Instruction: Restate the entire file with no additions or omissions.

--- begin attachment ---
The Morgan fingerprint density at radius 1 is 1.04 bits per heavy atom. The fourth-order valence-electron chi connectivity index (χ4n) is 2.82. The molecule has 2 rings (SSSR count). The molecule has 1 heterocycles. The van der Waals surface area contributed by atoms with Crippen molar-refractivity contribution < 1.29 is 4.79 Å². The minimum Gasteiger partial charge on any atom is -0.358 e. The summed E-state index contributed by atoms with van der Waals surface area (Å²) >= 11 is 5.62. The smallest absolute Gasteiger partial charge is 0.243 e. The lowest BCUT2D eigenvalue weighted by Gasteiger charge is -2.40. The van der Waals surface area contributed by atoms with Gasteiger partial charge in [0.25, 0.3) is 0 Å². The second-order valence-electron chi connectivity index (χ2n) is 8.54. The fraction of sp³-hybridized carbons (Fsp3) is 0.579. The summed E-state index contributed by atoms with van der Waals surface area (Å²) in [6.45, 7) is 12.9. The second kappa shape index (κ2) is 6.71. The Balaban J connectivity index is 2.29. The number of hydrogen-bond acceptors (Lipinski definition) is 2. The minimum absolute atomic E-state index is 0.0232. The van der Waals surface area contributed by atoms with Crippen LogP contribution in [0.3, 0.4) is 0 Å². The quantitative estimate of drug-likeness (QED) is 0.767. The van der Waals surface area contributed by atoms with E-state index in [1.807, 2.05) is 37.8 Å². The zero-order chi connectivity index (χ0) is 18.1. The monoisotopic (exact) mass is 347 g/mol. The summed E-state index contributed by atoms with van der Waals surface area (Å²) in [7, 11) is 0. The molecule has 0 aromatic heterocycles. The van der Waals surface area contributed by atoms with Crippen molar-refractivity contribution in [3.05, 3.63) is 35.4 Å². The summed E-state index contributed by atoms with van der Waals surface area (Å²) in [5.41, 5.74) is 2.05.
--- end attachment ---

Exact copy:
The Morgan fingerprint density at radius 1 is 1.04 bits per heavy atom. The fourth-order valence-electron chi connectivity index (χ4n) is 2.82. The molecule has 2 rings (SSSR count). The molecule has 1 heterocycles. The van der Waals surface area contributed by atoms with Crippen molar-refractivity contribution < 1.29 is 4.79 Å². The minimum Gasteiger partial charge on any atom is -0.358 e. The summed E-state index contributed by atoms with van der Waals surface area (Å²) >= 11 is 5.62. The smallest absolute Gasteiger partial charge is 0.243 e. The lowest BCUT2D eigenvalue weighted by Gasteiger charge is -2.40. The van der Waals surface area contributed by atoms with Gasteiger partial charge in [0.25, 0.3) is 0 Å². The second-order valence-electron chi connectivity index (χ2n) is 8.54. The fraction of sp³-hybridized carbons (Fsp3) is 0.579. The summed E-state index contributed by atoms with van der Waals surface area (Å²) in [6.45, 7) is 12.9. The second kappa shape index (κ2) is 6.71. The Balaban J connectivity index is 2.29. The number of hydrogen-bond acceptors (Lipinski definition) is 2. The minimum absolute atomic E-state index is 0.0232. The van der Waals surface area contributed by atoms with Crippen LogP contribution in [0.3, 0.4) is 0 Å². The quantitative estimate of drug-likeness (QED) is 0.767. The van der Waals surface area contributed by atoms with E-state index in [1.807, 2.05) is 37.8 Å². The zero-order chi connectivity index (χ0) is 18.1. The monoisotopic (exact) mass is 347 g/mol. The summed E-state index contributed by atoms with van der Waals surface area (Å²) in [7, 11) is 0. The molecule has 0 aromatic heterocycles. The van der Waals surface area contributed by atoms with Crippen molar-refractivity contribution in [3.05, 3.63) is 35.4 Å². The summed E-state index contributed by atoms with van der Waals surface area (Å²) in [5.41, 5.74) is 2.05.